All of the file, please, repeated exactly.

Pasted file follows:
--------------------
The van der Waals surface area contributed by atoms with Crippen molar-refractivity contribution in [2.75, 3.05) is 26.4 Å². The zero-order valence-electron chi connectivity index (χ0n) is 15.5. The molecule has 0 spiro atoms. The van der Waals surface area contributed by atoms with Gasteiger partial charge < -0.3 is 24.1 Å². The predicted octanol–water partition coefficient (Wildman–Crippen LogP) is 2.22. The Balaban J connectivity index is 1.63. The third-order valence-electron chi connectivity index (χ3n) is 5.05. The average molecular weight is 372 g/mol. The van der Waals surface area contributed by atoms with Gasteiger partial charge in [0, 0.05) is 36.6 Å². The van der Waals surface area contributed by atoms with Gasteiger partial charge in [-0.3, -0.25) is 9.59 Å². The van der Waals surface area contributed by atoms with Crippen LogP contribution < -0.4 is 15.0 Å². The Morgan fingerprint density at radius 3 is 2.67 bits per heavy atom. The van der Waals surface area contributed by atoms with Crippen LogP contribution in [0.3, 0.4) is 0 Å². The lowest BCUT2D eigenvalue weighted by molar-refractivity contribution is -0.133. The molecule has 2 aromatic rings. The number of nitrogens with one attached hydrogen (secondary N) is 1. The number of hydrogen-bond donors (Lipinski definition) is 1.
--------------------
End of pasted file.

The van der Waals surface area contributed by atoms with Crippen molar-refractivity contribution in [2.75, 3.05) is 26.4 Å². The zero-order valence-electron chi connectivity index (χ0n) is 15.5. The molecule has 0 spiro atoms. The van der Waals surface area contributed by atoms with Gasteiger partial charge < -0.3 is 24.1 Å². The predicted octanol–water partition coefficient (Wildman–Crippen LogP) is 2.22. The Balaban J connectivity index is 1.63. The third-order valence-electron chi connectivity index (χ3n) is 5.05. The average molecular weight is 372 g/mol. The van der Waals surface area contributed by atoms with Gasteiger partial charge in [0, 0.05) is 36.6 Å². The van der Waals surface area contributed by atoms with Gasteiger partial charge in [-0.3, -0.25) is 9.59 Å². The van der Waals surface area contributed by atoms with Crippen LogP contribution < -0.4 is 15.0 Å². The Morgan fingerprint density at radius 3 is 2.67 bits per heavy atom. The van der Waals surface area contributed by atoms with Crippen LogP contribution in [0.3, 0.4) is 0 Å². The lowest BCUT2D eigenvalue weighted by molar-refractivity contribution is -0.133. The molecule has 2 aromatic rings. The number of nitrogens with one attached hydrogen (secondary N) is 1. The number of hydrogen-bond donors (Lipinski definition) is 1.